Katherine ODell
There is a plus factor to life, always more to give, always more to learn.
Katherine ODell is a screenwriter, author, and speaker.  


thought for today


Adam's Tree and Choosing Suicide

“Adam, the heart is like the flame of a candle.  It can be blown out many times and still light again.  You can lose happiness and be in the depths of despair, but you will feel joy again.  Your heart will burn again as bright as ever, no matter what happens, unless you throw away the candle.”


Adam came to help me plant a Waterfall Maple in my front yard.  He worked most of a hot day putting it in the ground for me.  There were tree roots.  I had pointed to a spot.  He was young and never thought to ask if he could move a couple of feet this way or that.  I would have said sure.  But, he hacked at the tree roots with a hatchet until he made enough room for my little tree to root in the exact spot.  We were both proud when it was done.  It is Adam’s tree.  I think of him every time I look out my kitchen window.


I sent him home with money for the day’s work, and a food box with recipes.  He was a college student living on his own in a small apartment.


When we went to a family reunion Adam proved to be the perfect house and dog sitter.  My little dog is not easy.  She was abused when she was young, and doesn’t trust easily.  He sat down on the sofa to wait and see how she would do.  She jumped in his lap and licked his face. 


You have to know my little dog to understand why that is such a big deal.  The man who mows my lawn calls her “Killer.”  Another friend calls her “Cujo.”  She is only twenty pounds, but she barks fiercely, and will bite if you get in her face too soon.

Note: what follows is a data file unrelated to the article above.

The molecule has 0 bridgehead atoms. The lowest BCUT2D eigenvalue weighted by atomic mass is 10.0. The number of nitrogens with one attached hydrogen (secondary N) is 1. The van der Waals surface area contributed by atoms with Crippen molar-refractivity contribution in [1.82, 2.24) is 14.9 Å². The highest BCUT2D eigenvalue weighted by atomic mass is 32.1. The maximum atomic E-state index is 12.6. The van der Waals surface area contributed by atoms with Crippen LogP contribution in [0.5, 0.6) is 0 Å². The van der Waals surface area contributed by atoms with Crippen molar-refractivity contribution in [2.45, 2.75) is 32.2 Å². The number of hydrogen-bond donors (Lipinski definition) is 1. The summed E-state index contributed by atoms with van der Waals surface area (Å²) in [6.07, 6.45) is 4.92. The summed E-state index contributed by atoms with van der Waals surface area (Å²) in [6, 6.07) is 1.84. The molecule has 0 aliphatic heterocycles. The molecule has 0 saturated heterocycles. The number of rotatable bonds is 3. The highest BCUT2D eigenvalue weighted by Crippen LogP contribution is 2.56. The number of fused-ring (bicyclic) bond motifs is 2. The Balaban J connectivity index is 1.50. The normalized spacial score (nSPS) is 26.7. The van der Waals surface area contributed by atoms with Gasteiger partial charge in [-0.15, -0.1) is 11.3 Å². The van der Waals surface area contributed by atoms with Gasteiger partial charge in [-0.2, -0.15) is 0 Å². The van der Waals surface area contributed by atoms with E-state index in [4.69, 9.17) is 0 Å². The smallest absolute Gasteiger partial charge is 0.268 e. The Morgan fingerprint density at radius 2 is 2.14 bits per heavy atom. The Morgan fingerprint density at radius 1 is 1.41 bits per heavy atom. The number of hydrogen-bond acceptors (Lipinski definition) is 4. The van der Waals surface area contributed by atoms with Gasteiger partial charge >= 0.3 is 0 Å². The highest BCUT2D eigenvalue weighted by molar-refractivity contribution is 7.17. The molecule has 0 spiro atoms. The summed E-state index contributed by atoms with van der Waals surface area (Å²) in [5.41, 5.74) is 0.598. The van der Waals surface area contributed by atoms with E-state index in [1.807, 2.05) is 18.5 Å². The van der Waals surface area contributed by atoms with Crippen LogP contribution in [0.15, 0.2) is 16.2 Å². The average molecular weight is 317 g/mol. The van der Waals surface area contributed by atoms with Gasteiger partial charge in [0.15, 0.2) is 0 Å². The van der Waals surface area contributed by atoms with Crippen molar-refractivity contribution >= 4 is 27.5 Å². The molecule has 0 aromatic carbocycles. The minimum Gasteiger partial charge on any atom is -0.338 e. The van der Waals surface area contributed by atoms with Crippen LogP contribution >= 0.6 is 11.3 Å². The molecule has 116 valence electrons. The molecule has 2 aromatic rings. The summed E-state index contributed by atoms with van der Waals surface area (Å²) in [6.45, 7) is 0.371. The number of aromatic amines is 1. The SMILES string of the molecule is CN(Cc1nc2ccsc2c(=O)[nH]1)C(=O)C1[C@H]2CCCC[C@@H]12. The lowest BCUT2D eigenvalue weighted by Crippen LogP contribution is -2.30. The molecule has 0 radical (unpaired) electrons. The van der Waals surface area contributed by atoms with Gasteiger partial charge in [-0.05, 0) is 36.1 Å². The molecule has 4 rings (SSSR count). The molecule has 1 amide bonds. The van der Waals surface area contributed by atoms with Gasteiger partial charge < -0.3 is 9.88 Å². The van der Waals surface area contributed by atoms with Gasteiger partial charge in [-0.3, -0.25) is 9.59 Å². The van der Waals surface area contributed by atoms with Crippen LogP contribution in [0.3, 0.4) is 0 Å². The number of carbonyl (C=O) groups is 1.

Genie is a white dog with brown patches, and she has a pretty pink belly with big freckles.  I love to pet her belly. 


Usually when I have to leave her, I pick her up, and her pink belly has turned greyish black from nervousness, even in a place she knows and with people she trusts.  Adam got to keep her at our house, her house.  Adam was gentle.  Adam was calm.


When I returned to Genie and Adam, her belly was still pretty and pink.  I could not have had a better report if Genie could have written it herself.


We all liked Adam.  He liked our DVD collection with old black and white movies like Casablanca, Citizen Cane, Holiday, Mr. Blanding’s Dreamhouse.  He loved old black and white movies, especially Cary Grant.


I had not seen him since he planted the tree in March.  In May I heard from Jana, my daughter and his friend, that he might be engaged.  I was happy for him. Then I heard they broke-up.  And I heard he was going to the Black Lives Matter rallies.  What a sweet guy, worrying about the world, wondering how he could make the world a better place. 


My husband and I have been “sheltering at home” due to the coronavirus since a week before Adam planted the tree.


 Jana called me.  Adam was missing. 


When Jana went to his apartment, neat as a pin, even sparse, he had left his wallet and his will on the bed.  The will was written to Jana, and asked her to give away his things per his directions.  The recipes I wrote for him were on the kitchen counter.  Jana recognized my handwriting.  It looked like he used them often, and kept them handy.


There was no note besides the will.  His car and his car keys were gone.  Jana and a group of friends found him a week later after an exhaustive search.